Overcoming centuries of environmental and cultural challenges can make for unexpected partnerships that result in extraordinary outcomes. In Roots of Wisdom, stories from four indigenous communities are brought to life in real-world examples of how traditional knowledge and cutting-edge Western science can be blended to provide complementary solutions to contemporary concerns.
From restoring ecosystems to rediscovering traditional foods and crafts, Roots of Wisdom invites guests to understand the important issues that indigenous cultures face, discover innovative ways native peoples are problem-solving and contributing to the growing movement towards sustainability and the reclamation of age-old practices.
- Re-establishing a Native Plant (Eastern Band of Cherokee Indians) - The river cane plays a prominent role both in revitalizing cultural practices and restoring ecosystems. Guest will learn how this hardy plant affects water quality and how Cherokee elders are teaching new generations about the traditional craft of basket weaving. Visitors are invited to experiment with river environments and even try their hand at basket weavings.
- Restoring Fish Ponds (Hawaii) - Guests are given a chance to act as a caretaker of a fish pond or join a droplet of water on an incredible journey down a Hawaiian mountainside in these popular hands-on interactives. Visitors learn how native ecosystems have been disrupted and what is being done to restore these innovative forms of aquaculture, which could be a critical component to food sustainability for the people of Hawaii.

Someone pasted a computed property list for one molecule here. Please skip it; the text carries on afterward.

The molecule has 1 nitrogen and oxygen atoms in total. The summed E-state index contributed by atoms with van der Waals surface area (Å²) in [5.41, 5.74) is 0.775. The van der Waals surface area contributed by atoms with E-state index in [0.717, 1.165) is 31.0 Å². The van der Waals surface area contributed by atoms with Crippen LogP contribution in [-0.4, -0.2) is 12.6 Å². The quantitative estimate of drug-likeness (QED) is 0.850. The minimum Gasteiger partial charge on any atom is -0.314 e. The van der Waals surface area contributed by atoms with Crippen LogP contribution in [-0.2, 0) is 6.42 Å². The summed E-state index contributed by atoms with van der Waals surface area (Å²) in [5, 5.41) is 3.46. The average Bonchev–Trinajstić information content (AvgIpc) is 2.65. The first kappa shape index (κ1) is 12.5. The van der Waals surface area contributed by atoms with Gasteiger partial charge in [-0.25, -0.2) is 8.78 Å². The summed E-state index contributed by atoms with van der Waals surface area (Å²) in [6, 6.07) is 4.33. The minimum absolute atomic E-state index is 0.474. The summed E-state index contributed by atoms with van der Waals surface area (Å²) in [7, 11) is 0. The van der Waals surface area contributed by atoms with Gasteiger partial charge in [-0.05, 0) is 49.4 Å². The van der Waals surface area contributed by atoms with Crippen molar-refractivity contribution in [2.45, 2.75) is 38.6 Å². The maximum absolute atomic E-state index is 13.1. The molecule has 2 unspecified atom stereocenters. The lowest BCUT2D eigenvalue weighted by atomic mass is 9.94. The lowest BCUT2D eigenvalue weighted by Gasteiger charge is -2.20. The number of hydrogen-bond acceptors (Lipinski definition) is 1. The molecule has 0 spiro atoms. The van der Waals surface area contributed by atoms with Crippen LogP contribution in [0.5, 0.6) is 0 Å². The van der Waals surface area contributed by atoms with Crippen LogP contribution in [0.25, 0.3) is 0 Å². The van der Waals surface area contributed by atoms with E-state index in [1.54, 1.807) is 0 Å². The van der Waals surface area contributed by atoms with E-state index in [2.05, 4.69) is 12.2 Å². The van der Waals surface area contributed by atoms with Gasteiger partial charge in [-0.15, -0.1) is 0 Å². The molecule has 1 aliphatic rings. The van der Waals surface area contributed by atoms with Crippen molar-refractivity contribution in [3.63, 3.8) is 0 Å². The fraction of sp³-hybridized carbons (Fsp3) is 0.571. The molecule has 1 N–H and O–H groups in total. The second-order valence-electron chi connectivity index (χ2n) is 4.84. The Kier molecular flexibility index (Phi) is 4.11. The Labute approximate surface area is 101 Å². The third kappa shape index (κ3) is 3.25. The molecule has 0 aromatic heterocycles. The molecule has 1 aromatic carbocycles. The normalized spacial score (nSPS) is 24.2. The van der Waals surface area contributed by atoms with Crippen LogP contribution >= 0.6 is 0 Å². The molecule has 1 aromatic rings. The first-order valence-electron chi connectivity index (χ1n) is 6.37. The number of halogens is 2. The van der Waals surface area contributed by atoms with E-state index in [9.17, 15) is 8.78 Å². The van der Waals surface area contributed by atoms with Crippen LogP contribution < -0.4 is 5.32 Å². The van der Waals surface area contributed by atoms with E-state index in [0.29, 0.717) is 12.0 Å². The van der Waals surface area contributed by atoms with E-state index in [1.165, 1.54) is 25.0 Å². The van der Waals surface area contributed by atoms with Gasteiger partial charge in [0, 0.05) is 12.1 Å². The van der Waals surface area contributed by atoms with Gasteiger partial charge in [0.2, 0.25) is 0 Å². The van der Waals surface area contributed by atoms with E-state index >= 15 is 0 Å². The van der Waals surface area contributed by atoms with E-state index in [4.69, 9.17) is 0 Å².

- Rediscovering Traditional Foods (Tulalip Tribes) - Through a clever computer interactive, hands-on activities, and recorded stories, guests learn how Tulalip Tribes are striving to find a balance in their need for natural resources against the loss of land rights and environmental degradation. Visitors learn about traditional practices of wild harvesting and gardening. They will discover through Western science how these techniques are beneficial to human health.
- Saving Streams and Wildlife (Confederated Tribes of the Umatilla Indian Reservation) - Seen as a pest in some areas of the country, the lamprey is an eel-like fish that is important both ecologically and as a food source to many indigenous people. In this fun interactive, visitors can pick up a replica lamprey as would a scientist. Visitors learn about the traditional stewardship of the lamprey and how the fish is a critical component of the ecosystem that the Umatilla Tribes depend on. Find out how traditional ecological knowledge and Western science are being applied to bring this amazing little fish back from the brink of extinction.
Visitors are invited to explore the unique relationship between Western science and native ecological knowledge. From everyday items like duck decoys to surfboards, popcorn to chocolate, guests will learn how native knowledge impacts our daily lives, and recognize the great contributions that indigenous peoples have provided over centuries.
Additional Resources: Educator Guide, Educator Resources, Schedule a Field Trip For Your Class
This exhibition is sponsored by Alycia Patencio-Travis & Reuben Travis.
Roots of Wisdom: Native Knowledge. Shared Science., was produced and is toured by the Oregon Museum of Science and Industry (OMSI). The exhibit was made possible with funds provided by the National Science Foundation.